Dialysis: getting away from it all (or almost all)

Julie and I have just returned from a week-long holiday at Port Douglas in tropical Far North Queensland (or FNQ to the initiated).  We went for several reasons: chasing the warm weather (going from 12oC Melbourne to 28oC Port Douglas is a pretty good reason); having a break from work; and spending some quality time with our 17-month old grandson (and his parents!).

Of course the BigD arrangements were the priority. Fortunately, there is a Renal Dialysis Unit in Cairns, 64 winding kilometres from Port Douglas.  After some initial discussion Chris, the Unit Manager at my unit arranged for four sessions (M, WTF) at the Cairns unit.  For some reason they resisted dialysis for all five days, my normal regime.

I dialysed early Saturday morning at my unit and we flew to Cairns in the afternoon.  It takes 3.5 hours, with another hour-plus in the shuttle bus to Port Douglas.  When you step off the plane, you are hit by a very pleasant mix of humidity and the heat.  Right now is tropical winter: the dry season (between May and October), which is the best time to be there.  (Tropical summer is the wet season, between November and April, much less comfortable, hotter and more humid, with tropical rains caused by the monsoons.)

My first BigD session was not until Monday at 2pm, so Sunday was a nice day off, exploring, coffee, babysitting and generally doing not much.  By Monday, I was starting to feel ready for the BigD.  We left on the first of four return trips at about 1230.  The drive to Port Douglas is very pretty, with tropical rainforest on one side and the Great Barrier Reef and the Coral Sea on the other.  Just like on the postcards.

Of course there are the usual blights: “glorious waterfront homes and estates” gouged into the bush, the bays and mangroves in unprotected areas that dot the coast.  One estate was aptly named Canopy’s’ Edge, with homes creeping inland until they met thick rainforest-coated hills too steep to build on.  One office/apartment complex was ironically named “Rainforest House”.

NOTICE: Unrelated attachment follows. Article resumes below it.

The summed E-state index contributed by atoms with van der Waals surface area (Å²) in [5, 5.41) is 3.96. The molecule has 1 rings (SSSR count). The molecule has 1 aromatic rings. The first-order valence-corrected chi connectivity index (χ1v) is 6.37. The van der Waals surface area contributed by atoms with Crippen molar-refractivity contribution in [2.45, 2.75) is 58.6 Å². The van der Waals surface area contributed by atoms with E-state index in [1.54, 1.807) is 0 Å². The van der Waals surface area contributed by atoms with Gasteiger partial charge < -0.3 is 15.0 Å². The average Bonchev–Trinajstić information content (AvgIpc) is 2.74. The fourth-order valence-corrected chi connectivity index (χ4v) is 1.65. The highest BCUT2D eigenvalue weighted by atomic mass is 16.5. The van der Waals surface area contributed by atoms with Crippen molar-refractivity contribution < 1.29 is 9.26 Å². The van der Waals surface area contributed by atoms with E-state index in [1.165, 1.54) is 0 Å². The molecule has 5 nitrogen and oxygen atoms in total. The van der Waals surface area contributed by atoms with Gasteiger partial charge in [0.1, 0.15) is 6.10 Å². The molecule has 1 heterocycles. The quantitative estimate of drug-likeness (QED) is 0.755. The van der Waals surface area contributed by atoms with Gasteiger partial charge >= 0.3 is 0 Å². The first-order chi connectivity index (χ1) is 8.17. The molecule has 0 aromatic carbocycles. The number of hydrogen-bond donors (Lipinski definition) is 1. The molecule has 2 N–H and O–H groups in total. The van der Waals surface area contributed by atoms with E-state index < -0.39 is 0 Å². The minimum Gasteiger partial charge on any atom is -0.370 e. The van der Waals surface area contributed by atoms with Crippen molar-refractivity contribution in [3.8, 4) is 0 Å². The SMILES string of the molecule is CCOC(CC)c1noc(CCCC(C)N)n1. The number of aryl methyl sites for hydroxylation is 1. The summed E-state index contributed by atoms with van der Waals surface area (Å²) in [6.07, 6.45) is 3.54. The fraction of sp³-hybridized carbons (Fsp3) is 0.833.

Not that we can talk I suppose, after all, we were staying in a very similar apartment in a very similar location.  However, surely we can leave some untouched beauty for our grandchildren’s children.

Ah, I digress.  My first Cairns BigD was fine.  It started about a half an hour after I arrived and was without incident.  It is a homey unit, with five older-style seats and fairly old Baxter machines that mostly do the job.  All the other dialysers were visitors like me, which seems to be the norm.  This is one of those times when you realise that you really are in a club with a large and diverse membership.  From all over the country and the world, we all go through the same thing, hit the same roadblocks and have many of the same highs and lows.  It is certainly not difficult to be part of the group, either chatting or in silence.

I had the day off on Tuesday and we had a day with Harry (our grandchild) while mum and dad went snorkelling on the reef.  I think we had the better time.

Wednesday, back to Cairns BigD. It was not the greatest experience. My machine broke down and I waited 2 hours for it to be fixed.  All in all we spent seven hours on dialysis that day (one hour either way plus five hours on or waiting for the machine).  The Unit Renal Nurse was mortified and just before the run finally started, the Director of Nursing dropped in two free movie tickets as an apology.  Most gratefully received (and used to watch The Girl with the Dragon Tattoo).  Thank you!

Thursday and Friday’s BigD were fine. On time and hassle free.

In all, we spent 22 hours doing dialysis things.  The rest of the time we were on holiday just like everybody else.  We slept-in every day, wandered the town for morning coffee, slouched around in arm chairs reading and eating whenever we felt like it.  Took walks along the beach, visited relatives and did the occasional short trip into the rainforest.